People from Malartic, Quebec, still refer to the long-gone village of Roc-d'Or by the nickname it had before the government razed it: Putainville... or Whoreville in English! Local legend has it that Roc-d'Or was condemned on the orders of Joseph-Albert Renaud, a priest from neighbouring Malartic. Existing between 1936 and 1948, the village's reputation was greatly exaggerated, and more to the point, its gambling dens, speak-easies and bordellos weren't the only reason for destruction its destruction. Alexandre Faucher, an Université de Montréal student of history, has broken an official taboo intended to last 100 years to reveal that it was in fact financial and administrative issues that led to the village's demise. From the area himself, Faucher was only able to come to this conclusion after gaining special access to a 1942 report from Quebec's Ministry of Land and Forests that will still be classified for another 28 years.
The origins of Roc-d'Or
The 1935 opening of a mine attracted a large migration of workers to an area that would become the town of Malartic. A “closed village” was founded, where life was directed by the management of the mine. Only employees could live there – women and children were not admitted, and alcohol was forbidden.
So by 1936, many workers decided to set themselves up on Crown land just north of the mining village. “Like many of the ‘open villages' in the Abitibi region at that time, the social climate in Roc-d'Or was effervescent, but vice was much less present than its terrible nickname would lead you to believe,” Faucher explained. That same year, the province's coalition government, led by Maurice Duplessis, launched a reform of the “Mining Act” to end (amongst other things) the municipal double structures that had enabled the creation of twin towns such as Rouyn (‘open village') and Noranda (‘closed village'). The reform was intended to create a type of hybrid village, and by incorporating Malartic in 1939, the Government saw an opportunity to create a model municipality. The new town housed 2,000 citizens.
Roc-d'Or was growing too, but the 266 homes and businesses that had been built there were illegal as the land still belonged to the government. It was in this context that the Ministry of Lands and Forests ordered an inquiry, leading to the aforementioned report. The inquiry found that the residents of Roc-d'Or had been advised as early as 1936 that they had been illegally occupying Crown land. This had led the inhabitants to request that the village be incorporated. The request was refused, as were the numerous subsequent incorporation applications that they submitted. “This is the point where the true role of Renaud, the parish priest, becomes apparent: even if he was in favour of razing Putainville, he was neither behind the first incorporation refusal nor the government's 1942 decision to undertake an inquiry,” Faucher said.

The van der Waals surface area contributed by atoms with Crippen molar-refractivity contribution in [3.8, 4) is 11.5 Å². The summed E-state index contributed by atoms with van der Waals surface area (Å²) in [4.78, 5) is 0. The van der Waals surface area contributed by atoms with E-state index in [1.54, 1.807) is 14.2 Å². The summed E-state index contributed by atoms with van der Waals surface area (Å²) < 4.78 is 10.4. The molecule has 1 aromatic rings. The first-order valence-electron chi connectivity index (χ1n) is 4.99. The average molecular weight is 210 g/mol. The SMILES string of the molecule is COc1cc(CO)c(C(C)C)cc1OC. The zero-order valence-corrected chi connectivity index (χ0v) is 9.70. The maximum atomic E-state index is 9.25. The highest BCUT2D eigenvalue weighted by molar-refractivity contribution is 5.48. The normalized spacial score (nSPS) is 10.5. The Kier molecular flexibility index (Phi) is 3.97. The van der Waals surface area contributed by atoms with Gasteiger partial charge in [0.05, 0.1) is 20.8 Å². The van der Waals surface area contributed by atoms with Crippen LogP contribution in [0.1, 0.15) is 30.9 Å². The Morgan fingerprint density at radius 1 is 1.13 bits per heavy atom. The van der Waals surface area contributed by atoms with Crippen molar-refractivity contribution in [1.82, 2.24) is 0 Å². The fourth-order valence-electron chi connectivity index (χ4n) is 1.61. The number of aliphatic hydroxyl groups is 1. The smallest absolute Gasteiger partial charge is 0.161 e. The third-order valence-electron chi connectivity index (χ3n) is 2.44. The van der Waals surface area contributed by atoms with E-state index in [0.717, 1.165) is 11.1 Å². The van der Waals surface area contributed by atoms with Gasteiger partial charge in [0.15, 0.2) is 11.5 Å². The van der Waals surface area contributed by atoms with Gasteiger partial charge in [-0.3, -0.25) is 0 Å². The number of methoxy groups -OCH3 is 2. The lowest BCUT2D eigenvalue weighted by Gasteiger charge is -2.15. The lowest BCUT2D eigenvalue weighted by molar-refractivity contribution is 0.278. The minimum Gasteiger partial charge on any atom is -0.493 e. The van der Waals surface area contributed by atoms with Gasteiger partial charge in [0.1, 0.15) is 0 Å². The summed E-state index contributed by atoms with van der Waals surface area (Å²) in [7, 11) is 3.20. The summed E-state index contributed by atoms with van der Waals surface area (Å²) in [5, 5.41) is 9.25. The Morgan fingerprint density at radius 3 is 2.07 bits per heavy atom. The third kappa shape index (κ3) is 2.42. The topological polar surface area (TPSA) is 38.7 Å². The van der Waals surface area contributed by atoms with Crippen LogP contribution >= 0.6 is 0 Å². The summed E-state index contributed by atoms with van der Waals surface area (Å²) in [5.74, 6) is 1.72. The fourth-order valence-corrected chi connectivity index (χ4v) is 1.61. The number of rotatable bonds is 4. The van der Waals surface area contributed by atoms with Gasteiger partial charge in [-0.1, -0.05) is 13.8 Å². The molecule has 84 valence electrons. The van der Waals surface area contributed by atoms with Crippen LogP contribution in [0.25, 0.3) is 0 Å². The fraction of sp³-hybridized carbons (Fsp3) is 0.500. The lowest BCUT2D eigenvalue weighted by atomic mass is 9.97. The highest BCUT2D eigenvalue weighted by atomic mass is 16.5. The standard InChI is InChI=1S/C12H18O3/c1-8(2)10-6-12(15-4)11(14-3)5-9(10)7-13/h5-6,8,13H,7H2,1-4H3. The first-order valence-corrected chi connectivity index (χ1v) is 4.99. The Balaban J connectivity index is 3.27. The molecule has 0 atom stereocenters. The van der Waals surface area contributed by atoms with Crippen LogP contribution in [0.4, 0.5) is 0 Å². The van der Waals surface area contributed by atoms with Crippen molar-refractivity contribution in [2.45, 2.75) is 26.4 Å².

The 1943 decision to go ahead with the razing was essentially taken for financial reasons: as most residents were poverty struck, the village lacked the sanitation and other basic infrastructure that would be required by incorporation, leaving the province to pick up the bill. The residents of neighbouring Malartic had no interest in helping, and neither did the mine owners, as they suspected Putainville could be a hotbed of unionism!
Whoreville has the last laugh
The deconstruction of Roc-d'Or took place from 1943 to 1948. Houses and other modern buildings were transported to Malartic, but the majority of the town consisted of shacks and was razed. The state helped residents resettle in Malartic. “The decision to favour Malartic, which is constructed directly above a gold deposit, has led to a multitude of problems, as the mining shafts are very shallow and run below the municipality's buildings and streets,” Faucher said.
As a result, 20 Malartic families had to be evacuated in 1981 when an abandoned mine threatened to cave in. More recently, in 2008, the town's southern neighbourhood was razed to permit the mining of a gold deposit. 205 homes, two schools, a retirement home and a preschool were destroyed. “Instead of building Malartic above the gold deposit, if 1939 the government had rather chosen Roc-d'Or, a lot of pain could have been avoided, as much for the miners as for the residents,” Faucher concluded.
The research was concluded as part of Faucher's master thesis, entitled “De l'or et des putes : vie et mort d'un village de squatters en Abitibi”. His work was directed by Professor Denyse Baillargeon of the university's Department of History.
This article is a translation of a document originally published in French by Martin LaSalle and translated by William Raillant-Clark, Office of Communications and Public Relations, Université de Montréal